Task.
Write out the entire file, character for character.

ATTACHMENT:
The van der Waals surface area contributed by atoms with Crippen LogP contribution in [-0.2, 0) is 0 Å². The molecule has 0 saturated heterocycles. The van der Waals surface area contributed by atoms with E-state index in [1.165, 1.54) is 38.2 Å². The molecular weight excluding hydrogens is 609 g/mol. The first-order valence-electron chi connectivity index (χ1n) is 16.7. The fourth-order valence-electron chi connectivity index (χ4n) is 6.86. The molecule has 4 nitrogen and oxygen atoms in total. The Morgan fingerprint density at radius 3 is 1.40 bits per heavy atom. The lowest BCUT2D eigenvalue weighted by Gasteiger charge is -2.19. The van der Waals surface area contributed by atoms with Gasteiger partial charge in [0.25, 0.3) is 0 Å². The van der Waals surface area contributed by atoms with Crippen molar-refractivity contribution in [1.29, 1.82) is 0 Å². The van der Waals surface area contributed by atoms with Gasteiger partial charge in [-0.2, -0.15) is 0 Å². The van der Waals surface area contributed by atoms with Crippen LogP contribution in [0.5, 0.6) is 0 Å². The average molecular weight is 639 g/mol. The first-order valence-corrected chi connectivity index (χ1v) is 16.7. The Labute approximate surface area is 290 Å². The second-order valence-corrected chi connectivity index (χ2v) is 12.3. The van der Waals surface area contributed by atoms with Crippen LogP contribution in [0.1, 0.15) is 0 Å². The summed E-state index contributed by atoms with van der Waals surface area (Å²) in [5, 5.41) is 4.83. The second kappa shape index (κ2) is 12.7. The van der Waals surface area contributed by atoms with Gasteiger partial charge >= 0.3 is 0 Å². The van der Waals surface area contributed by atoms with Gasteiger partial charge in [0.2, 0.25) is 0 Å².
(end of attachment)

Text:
The van der Waals surface area contributed by atoms with Crippen LogP contribution in [-0.2, 0) is 0 Å². The molecule has 0 saturated heterocycles. The van der Waals surface area contributed by atoms with E-state index in [1.165, 1.54) is 38.2 Å². The molecular weight excluding hydrogens is 609 g/mol. The first-order valence-electron chi connectivity index (χ1n) is 16.7. The fourth-order valence-electron chi connectivity index (χ4n) is 6.86. The molecule has 4 nitrogen and oxygen atoms in total. The Morgan fingerprint density at radius 3 is 1.40 bits per heavy atom. The lowest BCUT2D eigenvalue weighted by Gasteiger charge is -2.19. The van der Waals surface area contributed by atoms with Gasteiger partial charge in [0.25, 0.3) is 0 Å². The van der Waals surface area contributed by atoms with Crippen molar-refractivity contribution in [1.29, 1.82) is 0 Å². The van der Waals surface area contributed by atoms with Gasteiger partial charge in [-0.2, -0.15) is 0 Å². The van der Waals surface area contributed by atoms with Crippen LogP contribution in [0.5, 0.6) is 0 Å². The average molecular weight is 639 g/mol. The first-order valence-corrected chi connectivity index (χ1v) is 16.7. The Labute approximate surface area is 290 Å². The second-order valence-corrected chi connectivity index (χ2v) is 12.3. The van der Waals surface area contributed by atoms with Crippen LogP contribution in [0.1, 0.15) is 0 Å². The summed E-state index contributed by atoms with van der Waals surface area (Å²) in [5, 5.41) is 4.83. The second kappa shape index (κ2) is 12.7. The van der Waals surface area contributed by atoms with Gasteiger partial charge >= 0.3 is 0 Å². The van der Waals surface area contributed by atoms with Gasteiger partial charge in [0.2, 0.25) is 0 Å².